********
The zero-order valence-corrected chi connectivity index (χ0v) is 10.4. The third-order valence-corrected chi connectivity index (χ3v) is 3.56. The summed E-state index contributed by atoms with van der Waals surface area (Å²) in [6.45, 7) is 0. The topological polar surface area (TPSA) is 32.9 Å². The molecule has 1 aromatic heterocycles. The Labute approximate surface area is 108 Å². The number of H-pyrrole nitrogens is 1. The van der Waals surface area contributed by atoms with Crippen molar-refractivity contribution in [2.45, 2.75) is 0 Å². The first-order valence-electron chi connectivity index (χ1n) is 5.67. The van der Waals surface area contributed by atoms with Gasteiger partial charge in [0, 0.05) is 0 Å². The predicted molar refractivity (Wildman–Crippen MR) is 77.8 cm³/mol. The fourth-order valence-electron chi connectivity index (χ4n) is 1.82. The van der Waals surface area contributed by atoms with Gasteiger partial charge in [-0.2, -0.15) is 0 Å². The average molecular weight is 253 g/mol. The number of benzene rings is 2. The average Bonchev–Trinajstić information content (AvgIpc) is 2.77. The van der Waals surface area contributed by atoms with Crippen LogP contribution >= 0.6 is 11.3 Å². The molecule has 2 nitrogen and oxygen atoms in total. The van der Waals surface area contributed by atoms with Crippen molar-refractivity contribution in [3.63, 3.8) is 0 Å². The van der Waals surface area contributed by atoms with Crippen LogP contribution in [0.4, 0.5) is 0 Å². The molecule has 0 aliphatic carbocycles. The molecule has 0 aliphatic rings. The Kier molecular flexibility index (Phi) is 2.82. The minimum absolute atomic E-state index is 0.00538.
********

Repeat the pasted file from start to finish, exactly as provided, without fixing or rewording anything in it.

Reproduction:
The zero-order valence-corrected chi connectivity index (χ0v) is 10.4. The third-order valence-corrected chi connectivity index (χ3v) is 3.56. The summed E-state index contributed by atoms with van der Waals surface area (Å²) in [6.45, 7) is 0. The topological polar surface area (TPSA) is 32.9 Å². The molecule has 1 aromatic heterocycles. The Labute approximate surface area is 108 Å². The number of H-pyrrole nitrogens is 1. The van der Waals surface area contributed by atoms with Crippen molar-refractivity contribution in [2.45, 2.75) is 0 Å². The first-order valence-electron chi connectivity index (χ1n) is 5.67. The van der Waals surface area contributed by atoms with Gasteiger partial charge in [0, 0.05) is 0 Å². The predicted molar refractivity (Wildman–Crippen MR) is 77.8 cm³/mol. The fourth-order valence-electron chi connectivity index (χ4n) is 1.82. The van der Waals surface area contributed by atoms with Gasteiger partial charge in [-0.2, -0.15) is 0 Å². The average molecular weight is 253 g/mol. The number of benzene rings is 2. The average Bonchev–Trinajstić information content (AvgIpc) is 2.77. The van der Waals surface area contributed by atoms with Crippen LogP contribution >= 0.6 is 11.3 Å². The molecule has 2 nitrogen and oxygen atoms in total. The van der Waals surface area contributed by atoms with Crippen molar-refractivity contribution in [3.63, 3.8) is 0 Å². The van der Waals surface area contributed by atoms with Crippen LogP contribution in [0.4, 0.5) is 0 Å². The molecule has 0 aliphatic carbocycles. The molecule has 0 aliphatic rings. The Kier molecular flexibility index (Phi) is 2.82. The minimum absolute atomic E-state index is 0.00538.